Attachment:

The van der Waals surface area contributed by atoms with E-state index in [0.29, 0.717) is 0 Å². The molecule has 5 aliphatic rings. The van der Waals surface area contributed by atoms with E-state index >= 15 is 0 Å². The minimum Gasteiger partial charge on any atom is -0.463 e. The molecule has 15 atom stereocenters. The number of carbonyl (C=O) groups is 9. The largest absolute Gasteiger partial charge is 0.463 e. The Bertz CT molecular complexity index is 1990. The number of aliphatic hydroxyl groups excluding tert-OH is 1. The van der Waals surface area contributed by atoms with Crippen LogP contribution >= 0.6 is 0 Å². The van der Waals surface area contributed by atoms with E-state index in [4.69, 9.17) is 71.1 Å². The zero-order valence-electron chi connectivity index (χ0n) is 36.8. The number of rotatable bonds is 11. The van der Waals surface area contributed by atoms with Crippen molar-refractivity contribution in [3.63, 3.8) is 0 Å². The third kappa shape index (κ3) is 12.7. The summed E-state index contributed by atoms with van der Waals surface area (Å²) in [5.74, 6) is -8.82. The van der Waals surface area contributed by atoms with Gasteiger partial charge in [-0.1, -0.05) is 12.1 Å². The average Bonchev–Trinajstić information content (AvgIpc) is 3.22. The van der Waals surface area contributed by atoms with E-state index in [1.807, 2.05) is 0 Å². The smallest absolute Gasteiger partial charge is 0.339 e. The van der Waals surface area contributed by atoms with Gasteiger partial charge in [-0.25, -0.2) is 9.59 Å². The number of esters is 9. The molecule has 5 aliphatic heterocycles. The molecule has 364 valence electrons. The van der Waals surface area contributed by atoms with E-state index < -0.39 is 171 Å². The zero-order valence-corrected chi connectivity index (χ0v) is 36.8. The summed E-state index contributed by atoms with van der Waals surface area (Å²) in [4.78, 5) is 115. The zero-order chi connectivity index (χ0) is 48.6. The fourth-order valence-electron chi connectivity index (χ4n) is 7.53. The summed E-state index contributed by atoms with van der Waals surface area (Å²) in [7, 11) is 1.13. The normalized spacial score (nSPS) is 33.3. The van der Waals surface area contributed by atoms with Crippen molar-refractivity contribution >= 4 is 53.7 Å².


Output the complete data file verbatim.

The van der Waals surface area contributed by atoms with E-state index in [0.29, 0.717) is 0 Å². The molecule has 5 aliphatic rings. The van der Waals surface area contributed by atoms with E-state index >= 15 is 0 Å². The minimum Gasteiger partial charge on any atom is -0.463 e. The molecule has 15 atom stereocenters. The number of carbonyl (C=O) groups is 9. The largest absolute Gasteiger partial charge is 0.463 e. The Bertz CT molecular complexity index is 1990. The number of aliphatic hydroxyl groups excluding tert-OH is 1. The van der Waals surface area contributed by atoms with Crippen LogP contribution >= 0.6 is 0 Å². The van der Waals surface area contributed by atoms with E-state index in [4.69, 9.17) is 71.1 Å². The zero-order valence-electron chi connectivity index (χ0n) is 36.8. The number of rotatable bonds is 11. The van der Waals surface area contributed by atoms with Crippen molar-refractivity contribution in [3.63, 3.8) is 0 Å². The third kappa shape index (κ3) is 12.7. The summed E-state index contributed by atoms with van der Waals surface area (Å²) in [5.74, 6) is -8.82. The van der Waals surface area contributed by atoms with Gasteiger partial charge in [-0.1, -0.05) is 12.1 Å². The average Bonchev–Trinajstić information content (AvgIpc) is 3.22. The van der Waals surface area contributed by atoms with E-state index in [1.807, 2.05) is 0 Å². The smallest absolute Gasteiger partial charge is 0.339 e. The van der Waals surface area contributed by atoms with Gasteiger partial charge in [-0.25, -0.2) is 9.59 Å². The number of esters is 9. The molecule has 5 aliphatic heterocycles. The molecule has 364 valence electrons. The van der Waals surface area contributed by atoms with E-state index < -0.39 is 171 Å². The zero-order valence-corrected chi connectivity index (χ0v) is 36.8. The summed E-state index contributed by atoms with van der Waals surface area (Å²) in [4.78, 5) is 115. The zero-order chi connectivity index (χ0) is 48.6. The fourth-order valence-electron chi connectivity index (χ4n) is 7.53. The summed E-state index contributed by atoms with van der Waals surface area (Å²) in [7, 11) is 1.13. The normalized spacial score (nSPS) is 33.3. The van der Waals surface area contributed by atoms with Crippen molar-refractivity contribution >= 4 is 53.7 Å².